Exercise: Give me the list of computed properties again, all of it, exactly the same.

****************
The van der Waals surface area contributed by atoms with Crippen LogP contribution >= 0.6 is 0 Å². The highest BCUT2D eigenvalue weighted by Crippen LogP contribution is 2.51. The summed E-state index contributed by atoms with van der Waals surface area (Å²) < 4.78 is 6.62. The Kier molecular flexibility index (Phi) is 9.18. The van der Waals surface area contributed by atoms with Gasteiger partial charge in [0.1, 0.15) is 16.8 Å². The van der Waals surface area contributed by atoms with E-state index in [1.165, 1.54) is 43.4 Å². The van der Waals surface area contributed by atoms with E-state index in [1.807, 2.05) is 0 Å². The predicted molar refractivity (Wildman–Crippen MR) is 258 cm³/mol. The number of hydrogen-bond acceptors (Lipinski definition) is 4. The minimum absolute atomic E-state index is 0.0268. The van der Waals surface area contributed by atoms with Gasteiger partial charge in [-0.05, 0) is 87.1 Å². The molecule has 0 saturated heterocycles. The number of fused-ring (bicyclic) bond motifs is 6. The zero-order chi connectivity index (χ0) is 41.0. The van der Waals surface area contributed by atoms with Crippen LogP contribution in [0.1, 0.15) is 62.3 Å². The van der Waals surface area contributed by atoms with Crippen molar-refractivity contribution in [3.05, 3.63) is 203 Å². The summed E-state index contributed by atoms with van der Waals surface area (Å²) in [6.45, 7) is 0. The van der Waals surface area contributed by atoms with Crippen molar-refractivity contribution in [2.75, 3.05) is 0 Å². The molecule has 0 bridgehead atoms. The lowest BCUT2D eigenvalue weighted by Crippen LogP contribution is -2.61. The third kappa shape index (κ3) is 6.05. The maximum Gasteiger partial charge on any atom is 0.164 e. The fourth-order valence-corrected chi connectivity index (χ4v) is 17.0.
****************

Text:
The van der Waals surface area contributed by atoms with Crippen LogP contribution >= 0.6 is 0 Å². The highest BCUT2D eigenvalue weighted by Crippen LogP contribution is 2.51. The summed E-state index contributed by atoms with van der Waals surface area (Å²) < 4.78 is 6.62. The Kier molecular flexibility index (Phi) is 9.18. The van der Waals surface area contributed by atoms with Gasteiger partial charge in [0.1, 0.15) is 16.8 Å². The van der Waals surface area contributed by atoms with E-state index in [1.165, 1.54) is 43.4 Å². The van der Waals surface area contributed by atoms with E-state index in [1.807, 2.05) is 0 Å². The predicted molar refractivity (Wildman–Crippen MR) is 258 cm³/mol. The number of hydrogen-bond acceptors (Lipinski definition) is 4. The minimum absolute atomic E-state index is 0.0268. The van der Waals surface area contributed by atoms with Gasteiger partial charge in [-0.05, 0) is 87.1 Å². The molecule has 0 saturated heterocycles. The number of fused-ring (bicyclic) bond motifs is 6. The zero-order chi connectivity index (χ0) is 41.0. The van der Waals surface area contributed by atoms with Crippen LogP contribution in [0.1, 0.15) is 62.3 Å². The van der Waals surface area contributed by atoms with Crippen molar-refractivity contribution in [3.05, 3.63) is 203 Å². The summed E-state index contributed by atoms with van der Waals surface area (Å²) in [6.45, 7) is 0. The van der Waals surface area contributed by atoms with Crippen molar-refractivity contribution in [2.75, 3.05) is 0 Å². The molecule has 0 bridgehead atoms. The lowest BCUT2D eigenvalue weighted by Crippen LogP contribution is -2.61. The third kappa shape index (κ3) is 6.05. The maximum Gasteiger partial charge on any atom is 0.164 e. The fourth-order valence-corrected chi connectivity index (χ4v) is 17.0.